PKI is based on a pair of keys that are generated together and are mathematically linked in such a way that something encrypted with key A can be decrypted only by key B, and vice versa. When these keys are generated, one will be your private key which you should keep, well, private, and the other is your public key, which you should share as widely as possible. In fact there are a number of servers called keyservers, to which you can upload your public key for free. They all synchronize their databases regularly, so uploading your key to one of them is sufficient. People can then look you up on these servers by your email address that you associated with this key pair, and download your public key. MIT hosts such a server; give it a try, look me up!

This way, if you sign an email with your private key, people will be able to verify it by using your public key. The fact that the email verifies correctly will then prove that the email was really sent by you (authenticity) and that it has not been modified by someone else since you signed it (integrity). On the other hand, if you want to send someone a message that only they can open, you can encrypt the email with the other person’s public key. This way only their private key can decrypt that email (confidentiality). This is called End-to-End Encryption (E2EE).

Creating and sharing your key

If you are running Ubuntu, you can do everything from Seahorse, the “Passwords and Keys” application. Start by creating a PGP key pair (New – PGP key): enter your Full Name and Email Address (plus a comment if you feel like it), and leave the rest of the advanced settings as they are (currently RSA, 2048 bits, never expires). Then choose a passphrase to keep your key pair secure, and then do some random activity (move the mouse, type on the keyboard) to produce some random data for the key generation process. Finally, upload your public key to the keyservers (Remote – Sync and Publish Keys).

(If you’re using Windows, try GPG4Win. On the Mac, try GPGtools.)

Now, one problem with this approach is that no one knows if the name and email you entered during key generation is really you, i.e. anyone can create a key claiming to be you and impersonate you! To get around this, there’s the option of meeting people and signing each other’s keys. Each public key has a fingerprint, which is a shorter (160 bits, or 40 hexadecimal characters long) version of your public key. Then when you meet someone you want to securely communicate with, you give them this fingerprint (e.g. on a piece of paper). If you’ve never met this person before, you might want to see also some photo ID just to make sure they are who they claim. Then, when you download and import their public key from the keyservers, you can verify that the fingerprint matches the one they gave you.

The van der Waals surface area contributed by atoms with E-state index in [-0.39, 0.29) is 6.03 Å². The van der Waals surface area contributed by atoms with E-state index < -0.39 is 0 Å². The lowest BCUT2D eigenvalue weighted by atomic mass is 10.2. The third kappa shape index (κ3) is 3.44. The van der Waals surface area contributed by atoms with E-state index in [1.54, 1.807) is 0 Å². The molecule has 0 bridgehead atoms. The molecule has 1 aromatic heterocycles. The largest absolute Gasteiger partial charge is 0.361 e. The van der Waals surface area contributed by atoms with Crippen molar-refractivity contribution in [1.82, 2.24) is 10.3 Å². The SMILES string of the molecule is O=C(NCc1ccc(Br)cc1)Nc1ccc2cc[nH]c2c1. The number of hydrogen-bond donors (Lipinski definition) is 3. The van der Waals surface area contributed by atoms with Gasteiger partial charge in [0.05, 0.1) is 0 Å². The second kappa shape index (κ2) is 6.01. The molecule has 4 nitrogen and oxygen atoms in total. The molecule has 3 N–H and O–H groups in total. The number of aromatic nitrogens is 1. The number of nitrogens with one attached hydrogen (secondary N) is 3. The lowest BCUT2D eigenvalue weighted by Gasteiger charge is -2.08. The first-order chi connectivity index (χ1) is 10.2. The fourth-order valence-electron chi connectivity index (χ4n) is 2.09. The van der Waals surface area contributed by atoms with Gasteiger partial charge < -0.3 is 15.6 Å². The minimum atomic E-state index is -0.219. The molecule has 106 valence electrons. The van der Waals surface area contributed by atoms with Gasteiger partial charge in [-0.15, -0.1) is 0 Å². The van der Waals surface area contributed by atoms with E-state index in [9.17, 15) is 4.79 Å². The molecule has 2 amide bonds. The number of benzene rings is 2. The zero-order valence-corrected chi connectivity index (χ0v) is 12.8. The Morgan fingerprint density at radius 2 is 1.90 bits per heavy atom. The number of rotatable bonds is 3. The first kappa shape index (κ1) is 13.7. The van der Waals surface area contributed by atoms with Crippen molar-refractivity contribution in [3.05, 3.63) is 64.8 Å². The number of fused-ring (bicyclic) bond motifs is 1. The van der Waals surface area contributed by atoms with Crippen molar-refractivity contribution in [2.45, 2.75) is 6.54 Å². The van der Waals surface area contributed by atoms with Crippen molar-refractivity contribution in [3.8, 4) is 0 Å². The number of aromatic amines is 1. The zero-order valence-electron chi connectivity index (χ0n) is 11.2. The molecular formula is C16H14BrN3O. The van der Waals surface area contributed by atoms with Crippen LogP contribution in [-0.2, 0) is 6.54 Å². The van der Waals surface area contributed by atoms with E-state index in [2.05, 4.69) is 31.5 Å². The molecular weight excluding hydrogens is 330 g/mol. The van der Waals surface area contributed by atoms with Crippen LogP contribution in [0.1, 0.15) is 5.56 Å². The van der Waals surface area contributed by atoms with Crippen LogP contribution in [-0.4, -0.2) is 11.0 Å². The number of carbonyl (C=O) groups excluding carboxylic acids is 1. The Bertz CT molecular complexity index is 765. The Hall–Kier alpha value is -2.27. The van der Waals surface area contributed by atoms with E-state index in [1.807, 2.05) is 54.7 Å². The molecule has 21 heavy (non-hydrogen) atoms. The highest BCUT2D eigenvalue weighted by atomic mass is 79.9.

Signing, encrypting and decrypting emails

The best way to use PGP with your email is by using Thunderbird and Enigmail. It allows you to sign and/or encrypt your outgoing messages, and it will decrypt/verify your incoming messages. Give it a try!

Further reading:

Written by azimout

20/11/2012 at 16:25

Posted in Reference

iOS for Linux users

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iOS – like Mac OS X – is a Darwin-based operating system, which in turn is based on the XNU kernel. It is POSIX-compliant and “Unix-like”, but it is NOT Linux-based.

The output of “uname -a” on my iPhone is:

Darwin <device name> 11.0.0 Darwin Kernel Version 11.0.0: Wed Mar 30 18:51:10 PDT 2011; root:xnu-1735.46~10/RELEASE_ARM_S5L8930X iPhone3,1 arm N90AP Darwin

USB cable

When connected to a Ubuntu machine through the USB cable, two locations will be mounted over the AFC (Apple File Connection) protocol. The two mount points will be titled “<device name>” and “Documents on <device name>“. Ubuntu 11.04 will offer (in Nautilus) to open the first mount point with the Banshee Media Player and with the Shotwell Photo Manager.